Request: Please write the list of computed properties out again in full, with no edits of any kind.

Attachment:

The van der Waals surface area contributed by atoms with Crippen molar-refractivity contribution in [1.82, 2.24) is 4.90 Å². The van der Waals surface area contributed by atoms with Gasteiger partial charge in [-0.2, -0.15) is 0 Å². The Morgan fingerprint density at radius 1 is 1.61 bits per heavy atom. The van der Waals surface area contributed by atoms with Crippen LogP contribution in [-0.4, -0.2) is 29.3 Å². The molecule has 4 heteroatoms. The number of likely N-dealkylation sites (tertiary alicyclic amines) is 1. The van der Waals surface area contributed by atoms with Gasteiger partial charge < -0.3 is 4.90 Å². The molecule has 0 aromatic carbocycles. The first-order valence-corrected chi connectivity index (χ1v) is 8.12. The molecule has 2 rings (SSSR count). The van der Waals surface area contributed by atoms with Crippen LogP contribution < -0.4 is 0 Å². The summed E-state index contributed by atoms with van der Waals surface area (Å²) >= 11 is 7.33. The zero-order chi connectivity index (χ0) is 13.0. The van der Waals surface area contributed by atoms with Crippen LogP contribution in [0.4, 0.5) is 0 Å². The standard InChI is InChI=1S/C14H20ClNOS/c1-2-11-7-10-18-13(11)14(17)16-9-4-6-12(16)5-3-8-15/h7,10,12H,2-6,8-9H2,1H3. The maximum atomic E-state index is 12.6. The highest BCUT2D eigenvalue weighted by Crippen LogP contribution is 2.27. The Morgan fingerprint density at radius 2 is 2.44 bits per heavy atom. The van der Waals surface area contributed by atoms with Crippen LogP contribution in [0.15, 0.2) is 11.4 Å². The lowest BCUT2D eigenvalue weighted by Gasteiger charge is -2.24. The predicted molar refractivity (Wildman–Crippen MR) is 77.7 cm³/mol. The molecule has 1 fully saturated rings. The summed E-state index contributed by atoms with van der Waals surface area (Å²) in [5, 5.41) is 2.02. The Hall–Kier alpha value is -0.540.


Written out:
The van der Waals surface area contributed by atoms with Crippen molar-refractivity contribution in [1.82, 2.24) is 4.90 Å². The van der Waals surface area contributed by atoms with Gasteiger partial charge in [-0.2, -0.15) is 0 Å². The Morgan fingerprint density at radius 1 is 1.61 bits per heavy atom. The van der Waals surface area contributed by atoms with Crippen LogP contribution in [-0.4, -0.2) is 29.3 Å². The molecule has 4 heteroatoms. The number of likely N-dealkylation sites (tertiary alicyclic amines) is 1. The van der Waals surface area contributed by atoms with Gasteiger partial charge < -0.3 is 4.90 Å². The molecule has 0 aromatic carbocycles. The first-order valence-corrected chi connectivity index (χ1v) is 8.12. The molecule has 2 rings (SSSR count). The van der Waals surface area contributed by atoms with Crippen LogP contribution < -0.4 is 0 Å². The summed E-state index contributed by atoms with van der Waals surface area (Å²) >= 11 is 7.33. The zero-order chi connectivity index (χ0) is 13.0. The van der Waals surface area contributed by atoms with Crippen LogP contribution in [0.4, 0.5) is 0 Å². The standard InChI is InChI=1S/C14H20ClNOS/c1-2-11-7-10-18-13(11)14(17)16-9-4-6-12(16)5-3-8-15/h7,10,12H,2-6,8-9H2,1H3. The maximum atomic E-state index is 12.6. The highest BCUT2D eigenvalue weighted by Crippen LogP contribution is 2.27. The Morgan fingerprint density at radius 2 is 2.44 bits per heavy atom. The van der Waals surface area contributed by atoms with Crippen LogP contribution in [0.15, 0.2) is 11.4 Å². The lowest BCUT2D eigenvalue weighted by Gasteiger charge is -2.24. The predicted molar refractivity (Wildman–Crippen MR) is 77.7 cm³/mol. The molecule has 1 fully saturated rings. The summed E-state index contributed by atoms with van der Waals surface area (Å²) in [5, 5.41) is 2.02. The Hall–Kier alpha value is -0.540.